Accepting that it would have been difficult to deny him his unescorted leave request, (as this was his wish, and he was an informal patient), had he been told this was not agreed, it would have likely precipitated either a further Mental Health Act assessment, or more likely his agreement to comply, as had occurred in previous admissions. This would have allowed for a longer treatment period, hopefully (if it had been considered) family participation in his care and support plan, as previously, further involvement of the Specialist Depression service, with a more robust management plan, that acknowledged that depression was the most likely explanation for his presentation, and a managed discharge to a safer environment.
 
The lack of family input during his final admission, to Mr Baylis’s risk assessment and support and safety planning, together with the serious under estimation of the real and imminent risk of death from suicide, and the incorrect decision to allow unescorted leave, all probably made a more than minimal, negligible, or trivial contribution to his death.
 
Trust Policies and procedures regarding family involvement in assessment of risk, care plans, and MDT meetings, were not followed. The Trust procedure entitled ‘Care Planned Leave/Time off the ward for inpatient areas of the mental health services division’, was not followed. There was no evidence of joint planning of leave arrangements, to include family, very limited evidence of consideration of identified risks, very limited consideration of any possible leave restrictions, and no contact with family to ask them if they had any concerns about leave arrangements.
 
Additionally, and importantly, there was no clear evidence of an assessment of Mr Baylis’s mental state, nor a robust assessment of risk, before each period of time off the ward. There is no evidence of completion of the sheet- ‘Appendix 1 of the Planned Leave procedure : Time Spent off the ward’ at any time. Had it been completed it would have captured a signature of the staff member allowing Mr Baylis to leave, details of his time leaving the ward, planned time of return, planned destination, actual time of return. This sheet was not a familiar document to the senior treating team on Kingsley ward.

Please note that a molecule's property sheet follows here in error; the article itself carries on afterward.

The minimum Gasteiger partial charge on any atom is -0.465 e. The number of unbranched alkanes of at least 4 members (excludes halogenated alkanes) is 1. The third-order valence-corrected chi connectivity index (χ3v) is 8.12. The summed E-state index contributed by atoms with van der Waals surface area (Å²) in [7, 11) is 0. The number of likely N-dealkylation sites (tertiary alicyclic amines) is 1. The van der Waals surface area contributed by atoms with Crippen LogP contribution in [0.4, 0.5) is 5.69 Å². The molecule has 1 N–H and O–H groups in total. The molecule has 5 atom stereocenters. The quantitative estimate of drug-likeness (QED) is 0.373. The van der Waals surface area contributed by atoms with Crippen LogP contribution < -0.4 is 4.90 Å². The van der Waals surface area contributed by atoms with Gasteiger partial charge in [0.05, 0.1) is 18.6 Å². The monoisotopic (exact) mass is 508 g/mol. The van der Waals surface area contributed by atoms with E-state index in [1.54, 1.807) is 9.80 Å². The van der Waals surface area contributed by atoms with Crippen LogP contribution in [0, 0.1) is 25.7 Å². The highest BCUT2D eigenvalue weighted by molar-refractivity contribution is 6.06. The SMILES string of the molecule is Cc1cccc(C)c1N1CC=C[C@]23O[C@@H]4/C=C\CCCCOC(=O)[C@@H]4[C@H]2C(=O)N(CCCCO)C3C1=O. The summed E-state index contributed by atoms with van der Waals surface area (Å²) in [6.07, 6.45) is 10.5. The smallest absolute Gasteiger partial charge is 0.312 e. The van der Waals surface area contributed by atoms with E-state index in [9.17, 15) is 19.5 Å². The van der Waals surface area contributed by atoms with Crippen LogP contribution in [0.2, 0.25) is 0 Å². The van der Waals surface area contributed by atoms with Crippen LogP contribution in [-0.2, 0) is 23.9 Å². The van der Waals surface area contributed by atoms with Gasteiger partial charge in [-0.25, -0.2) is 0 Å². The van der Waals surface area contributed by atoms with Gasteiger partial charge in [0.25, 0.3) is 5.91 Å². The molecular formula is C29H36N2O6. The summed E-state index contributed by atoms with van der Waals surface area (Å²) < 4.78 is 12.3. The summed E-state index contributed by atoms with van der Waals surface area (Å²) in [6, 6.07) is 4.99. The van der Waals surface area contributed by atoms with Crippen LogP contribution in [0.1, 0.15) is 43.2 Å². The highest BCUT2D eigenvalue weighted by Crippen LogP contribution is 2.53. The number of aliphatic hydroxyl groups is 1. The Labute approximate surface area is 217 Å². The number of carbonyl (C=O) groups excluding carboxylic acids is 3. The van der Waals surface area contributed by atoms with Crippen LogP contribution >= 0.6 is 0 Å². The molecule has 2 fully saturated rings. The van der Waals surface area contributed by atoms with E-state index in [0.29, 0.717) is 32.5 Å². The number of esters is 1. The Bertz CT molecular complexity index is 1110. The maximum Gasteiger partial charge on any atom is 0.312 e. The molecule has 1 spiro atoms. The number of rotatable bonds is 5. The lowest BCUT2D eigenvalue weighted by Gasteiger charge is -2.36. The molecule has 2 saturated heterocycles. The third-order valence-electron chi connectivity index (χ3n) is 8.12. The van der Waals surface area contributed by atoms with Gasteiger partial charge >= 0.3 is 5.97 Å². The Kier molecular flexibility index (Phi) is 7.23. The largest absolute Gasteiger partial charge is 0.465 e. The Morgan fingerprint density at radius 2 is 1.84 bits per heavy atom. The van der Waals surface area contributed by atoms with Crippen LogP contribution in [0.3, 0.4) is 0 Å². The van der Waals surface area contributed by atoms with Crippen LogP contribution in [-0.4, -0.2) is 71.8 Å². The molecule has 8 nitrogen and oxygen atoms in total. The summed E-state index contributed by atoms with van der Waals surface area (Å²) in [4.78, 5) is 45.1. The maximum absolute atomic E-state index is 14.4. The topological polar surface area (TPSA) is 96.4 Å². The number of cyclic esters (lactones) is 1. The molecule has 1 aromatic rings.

Detailed findings as to how he came by his death are described within a written Determination dated 4.8.23, appended to this report.
5CORONER’S CONCERNS
During the course of the inquest the evidence revealed matters giving rise to concern. In my opinion there is a risk that future deaths will occur unless action is taken. In the circumstances it is my statutory duty to report to you.
 
The MATTERS OF CONCERN are as follows
Family are not routinely or regularly involved in a patients risk assessment, care plan and safety planning.
Inadequate suicidal risk assessment and suicide mitigation
Lack of compliance with the Trusts Planned Leave policy.
Inadequate review and incident investigation following a serious suicide attempt or a death
I am not reassured that necessary actions to address these serious issues identified are in place.
6ACTION SHOULD BE TAKEN
In my opinion, action should be taken to prevent future deaths and I believe you have the power to take such action.
7YOUR RESPONSE
You are under a duty to respond to this report within 56 days of the date of this report, namely by the 29th April 2024. I, the Coroner, may extend the period.
 
Your response must contain details of action taken or proposed to be taken, setting out the timetable for action. Otherwise you must explain why no action is proposed.
8COPIES and PUBLICATION
I have sent a copy of my report to the Chief Coroner and to the following Interested Persons:
 
Mr Baylis’s family
 
I am also under a duty to send a copy of your response to the Chief Coroner and all interested persons who in my opinion should receive it.
 
I may also send a copy of your response to any person who I believe may find it useful or of interest.
 
The Chief Coroner may publish either or both in a complete or redacted or summary form. He may send a copy of this report to any person who he believes may find it useful or of interest.
 
You may make representations to me, the coroner, at the time of your response, about the release or the publication of your response by the Chief Coroner.